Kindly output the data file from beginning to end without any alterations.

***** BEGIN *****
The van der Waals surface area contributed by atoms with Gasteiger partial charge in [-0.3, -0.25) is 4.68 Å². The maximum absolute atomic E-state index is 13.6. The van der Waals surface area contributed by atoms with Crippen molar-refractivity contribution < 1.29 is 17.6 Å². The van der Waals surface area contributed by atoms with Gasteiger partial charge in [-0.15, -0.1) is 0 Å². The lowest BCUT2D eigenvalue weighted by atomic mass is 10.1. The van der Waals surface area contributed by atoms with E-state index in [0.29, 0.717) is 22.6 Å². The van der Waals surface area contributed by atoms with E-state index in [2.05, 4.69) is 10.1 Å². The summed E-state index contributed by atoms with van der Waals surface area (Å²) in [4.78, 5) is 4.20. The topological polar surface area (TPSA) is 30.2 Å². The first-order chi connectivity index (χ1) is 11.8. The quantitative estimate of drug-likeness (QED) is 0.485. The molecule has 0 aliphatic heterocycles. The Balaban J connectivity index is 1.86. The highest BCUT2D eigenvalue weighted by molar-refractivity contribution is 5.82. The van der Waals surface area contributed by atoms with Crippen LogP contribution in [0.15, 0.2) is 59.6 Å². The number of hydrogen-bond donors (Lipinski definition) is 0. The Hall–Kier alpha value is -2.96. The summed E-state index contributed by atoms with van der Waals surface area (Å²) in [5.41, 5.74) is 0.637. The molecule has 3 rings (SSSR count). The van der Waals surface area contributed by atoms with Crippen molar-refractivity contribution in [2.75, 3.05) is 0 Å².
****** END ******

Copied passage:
The van der Waals surface area contributed by atoms with Gasteiger partial charge in [-0.3, -0.25) is 4.68 Å². The maximum absolute atomic E-state index is 13.6. The van der Waals surface area contributed by atoms with Crippen molar-refractivity contribution < 1.29 is 17.6 Å². The van der Waals surface area contributed by atoms with Gasteiger partial charge in [-0.15, -0.1) is 0 Å². The lowest BCUT2D eigenvalue weighted by atomic mass is 10.1. The van der Waals surface area contributed by atoms with E-state index in [0.29, 0.717) is 22.6 Å². The van der Waals surface area contributed by atoms with E-state index in [2.05, 4.69) is 10.1 Å². The summed E-state index contributed by atoms with van der Waals surface area (Å²) in [4.78, 5) is 4.20. The topological polar surface area (TPSA) is 30.2 Å². The first-order chi connectivity index (χ1) is 11.8. The quantitative estimate of drug-likeness (QED) is 0.485. The molecule has 0 aliphatic heterocycles. The Balaban J connectivity index is 1.86. The highest BCUT2D eigenvalue weighted by molar-refractivity contribution is 5.82. The van der Waals surface area contributed by atoms with Crippen LogP contribution in [0.15, 0.2) is 59.6 Å². The number of hydrogen-bond donors (Lipinski definition) is 0. The Hall–Kier alpha value is -2.96. The summed E-state index contributed by atoms with van der Waals surface area (Å²) in [5.41, 5.74) is 0.637. The molecule has 3 rings (SSSR count). The van der Waals surface area contributed by atoms with Crippen molar-refractivity contribution in [2.75, 3.05) is 0 Å².